DMs Guild Review – Adaptable NPCs II

Over 100 humanoid (and humanoid-adjacent) statblocks, along with 12 drop-in dungeons.

DMs Guild Review

A review copy of “Adaptable NPCs II” was provided by the publisher. Find more DMs Guild Reviews on my website and YouTube channel.

Support my work by using affiliate links for shopping and pledging via Patreon.

Designed by: Grim Press (Trevor Armstrong, Jeffrey Fischer)

Adaptable NPCs II is a very much a sequel, expanding on Adaptable NPCs with even more NPC statblocks with picture art and tokens, and another dozen drop-in dungeons with full color battlemaps.

Adaptable NPCs II features 110 new NPC statblocks and 12 drop-in dungeons. When I see “NPC” I think of generic humanoids, like the kinds found in the back of the Monster Manual. Guards, Mages, Bandits, Cultists, etc.

That’s what’s mostly what you’ll find here, with the much more interesting Hollowed Soul, Mage Hunter, and Immolation Archer. Over 80 of the NPCs are between CR 1/8 and CR 10, which feels appropriate when dealing with humanoids who are more defined by their class or spells than monstrous features, though you’ll also find a handful of undead, elementals, and constructs as well.

Like the first Adaptable NPCs, the sequel includes a statblock, a few paragraphs of description, and full color artwork courtesy of Deviantart in a professional, well-organized layout where each NPC takes up a single page.

I love seeing lots of character artwork but mileage will definitely vary. I found many of the art far too dark and muddy. The complaint I had about every female character drawn as a sexpot in the first one has mostly been solved by eliminating almost all female characters this time around. That’s not exactly an ideal solution.

dms guild review

The NPCs include a solid mix of simple quest-givers like the Deserter and the Bungling Burglar, party companions like the Expedition Leader and Herbalist, minions like the Avaricious Sellsword and Frozen Disciple, and potential bosses like the Depraved Queen, Frigid Abysswalker, and the Plague Bearer.

The Frigid Abysswalker is a great example of the straightforward NPC design used throughout the supplement. It’s basically an ice-themed warlock with Ray of Frost, Conjure Water Elemental, Ice Storm, Slow, Mirror Image, etc, along with an ice mephit familiar, a cold damage Eldritch Blast and a re-themed Hellish Rebuke that deals, well, take a wild guess.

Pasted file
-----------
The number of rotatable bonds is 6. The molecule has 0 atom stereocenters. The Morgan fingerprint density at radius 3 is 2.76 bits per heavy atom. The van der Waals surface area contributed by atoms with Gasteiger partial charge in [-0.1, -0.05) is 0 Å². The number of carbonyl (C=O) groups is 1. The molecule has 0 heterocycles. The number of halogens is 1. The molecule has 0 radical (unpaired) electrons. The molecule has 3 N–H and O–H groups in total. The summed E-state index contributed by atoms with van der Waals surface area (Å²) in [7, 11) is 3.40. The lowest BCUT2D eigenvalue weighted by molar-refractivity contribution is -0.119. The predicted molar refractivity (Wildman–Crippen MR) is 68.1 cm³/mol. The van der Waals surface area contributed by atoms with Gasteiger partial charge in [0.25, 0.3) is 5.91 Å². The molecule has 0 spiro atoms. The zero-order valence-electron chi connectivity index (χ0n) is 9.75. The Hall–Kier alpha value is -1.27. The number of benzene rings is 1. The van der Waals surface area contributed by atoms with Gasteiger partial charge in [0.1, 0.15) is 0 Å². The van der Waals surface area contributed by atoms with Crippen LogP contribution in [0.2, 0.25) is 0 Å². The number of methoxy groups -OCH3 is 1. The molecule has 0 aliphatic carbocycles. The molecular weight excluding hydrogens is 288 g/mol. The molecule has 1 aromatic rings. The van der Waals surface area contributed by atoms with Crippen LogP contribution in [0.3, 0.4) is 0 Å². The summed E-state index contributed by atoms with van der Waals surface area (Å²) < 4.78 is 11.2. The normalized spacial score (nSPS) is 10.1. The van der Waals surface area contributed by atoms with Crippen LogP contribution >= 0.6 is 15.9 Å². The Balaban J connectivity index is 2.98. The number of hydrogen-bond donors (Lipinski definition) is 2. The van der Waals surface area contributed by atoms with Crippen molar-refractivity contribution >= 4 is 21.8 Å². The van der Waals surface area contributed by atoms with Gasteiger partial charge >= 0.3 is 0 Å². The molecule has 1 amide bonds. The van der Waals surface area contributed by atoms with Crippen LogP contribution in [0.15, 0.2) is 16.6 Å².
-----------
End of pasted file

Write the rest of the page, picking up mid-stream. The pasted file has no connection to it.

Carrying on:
You’ll also recognize some familiar statblocks. If Adaptable NPCs created several statblocks out of NPC-versions of player characters, then the sequel does the same with the expanded classes from Xanathar’s Guide to Everything, including a Gloom Stalker, Oathbreaker, and Hexblade and Undying Warlocks.

The 12 new drop-in dungeons are designed as single-page dungeon crawls utilizing many of the NPCs found in the supplement. Again, they’re designed exactly the same way as the first supplement, with full color grid battle maps (with separate DM and player map handouts).

Dungeons range from a battle between angels and demons over a river of lava to hordes of undead in a swampy cave grotto. Most are designed as very simple hack and slash gauntlets, with little in the way of role-playing, puzzles, or traps.

The murder mystery surrounding The Queen’s Court dungeon tries to at least make things a bit more interesting, but without a timeline of events, or dialogue, or role-playing notes, it fails to expand beyond the combat-heavy scope of these dungeons.

On the other hand, it’s amazing that we’re given full dungeon designs in a statblock supplement, and for the most part they do a solid job showcasing the best new NPCs the supplement has to offer. Like any good sequel, Adaptable NPCs II does everything the first one does, but better.

Pros:

  • Over 100 NPC statblocks with art and tokens for VTTs.
  • Huge variety of styles including silly (Bungling Burglar, Aging Hero), familiar (Gloom Stalker, Hexblade) and original (Crystal Seer, Plague Bearer).
  • 12 drop-in, single-page dungeons with full-color battle maps that utilize the new NPCs.
  • Separate DM and Player battle maps.

Cons:

  • Dungeons are heavily combat-focused.

The Verdict: Adaptable NPCs II features even more interesting NPC statblocks and fun drop-in dungeons to compliment any D&D campaign.

A review copy of “Adaptable NPCs II” was provided by the publisher. Find more DMs Guild Reviews on my website and YouTube channel.

Support my work by using affiliate links for shopping and pledging via Patreon.

Author: roguewatson

Freelance Writer

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